Thursday, November 13, 2008
As they say, "practice makes perfect"
I've quite a fan of Malcolm Gladwell. I've enjoyed his books and his articles in the New Yorker. I also think he's an interesting character and I'm a sucker for certain types of geeks.
The reason for this quickie post is only this: In his new book, "Outliers", Gladwell writes about success. Gladwell cites a body of research finding that the “magic number for true expertise” is 10,000 hours of practice.
I did some math, which I am not good at (no 10,000 hours there for me). This would require 4.8 years of 40 hours of practice a week. That's no small thing, but it's not outrageous either.
The reason for this post? NaNoWriMo.
Writing a novel in a month is not going to make me a novelist. It might, if I was very lucky and some kind of genius. But I am guessing I am neither. Besides, my novel is truly awful. Maybe that's an overstatement, but it's not exactly good. How could it be? I've written over 30,000 pages in less than twelve days. How much thinking do you think went into writing that fast?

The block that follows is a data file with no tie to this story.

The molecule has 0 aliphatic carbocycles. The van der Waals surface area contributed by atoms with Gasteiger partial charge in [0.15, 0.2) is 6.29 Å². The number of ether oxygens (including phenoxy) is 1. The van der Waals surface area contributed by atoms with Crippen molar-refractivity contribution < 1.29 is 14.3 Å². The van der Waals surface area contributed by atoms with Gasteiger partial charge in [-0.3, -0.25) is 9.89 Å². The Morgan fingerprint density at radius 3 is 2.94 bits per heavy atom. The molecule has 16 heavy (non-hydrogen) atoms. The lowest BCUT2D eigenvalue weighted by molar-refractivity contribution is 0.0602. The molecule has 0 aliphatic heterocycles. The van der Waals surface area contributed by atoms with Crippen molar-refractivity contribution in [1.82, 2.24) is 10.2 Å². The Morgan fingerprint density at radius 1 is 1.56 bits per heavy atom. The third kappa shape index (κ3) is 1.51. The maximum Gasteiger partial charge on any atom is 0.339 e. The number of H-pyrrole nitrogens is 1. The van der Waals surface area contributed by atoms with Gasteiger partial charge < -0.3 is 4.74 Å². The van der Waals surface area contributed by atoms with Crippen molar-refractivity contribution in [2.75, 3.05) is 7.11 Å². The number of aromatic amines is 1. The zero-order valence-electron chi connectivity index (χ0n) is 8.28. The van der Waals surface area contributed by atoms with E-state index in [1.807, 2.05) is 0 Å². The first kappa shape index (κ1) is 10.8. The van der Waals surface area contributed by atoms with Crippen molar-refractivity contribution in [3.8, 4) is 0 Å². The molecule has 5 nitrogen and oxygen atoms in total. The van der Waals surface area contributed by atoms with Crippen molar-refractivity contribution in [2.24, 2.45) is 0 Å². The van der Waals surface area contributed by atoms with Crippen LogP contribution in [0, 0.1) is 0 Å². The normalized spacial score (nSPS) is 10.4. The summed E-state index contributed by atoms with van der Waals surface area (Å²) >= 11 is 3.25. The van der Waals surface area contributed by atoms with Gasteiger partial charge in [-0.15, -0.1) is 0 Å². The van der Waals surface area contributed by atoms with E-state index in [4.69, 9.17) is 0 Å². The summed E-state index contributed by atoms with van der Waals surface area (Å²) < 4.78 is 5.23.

It's practice and practice is what people do to become good at something. Practice is also just good practice. Look: I'm a process vs. product kind of person, so I'm enjoying myself. That doesn't make me rich (or even close) but I'm having a good time. Maybe I'll publish a novel in 4.8 years. No, make that 13.7 years (at fourteen hours a week, not forty). Yikes. I should have started writing a bit earlier in life.
Painting note: Gerard Dou
Old Woman Reading a Lectionary c.1630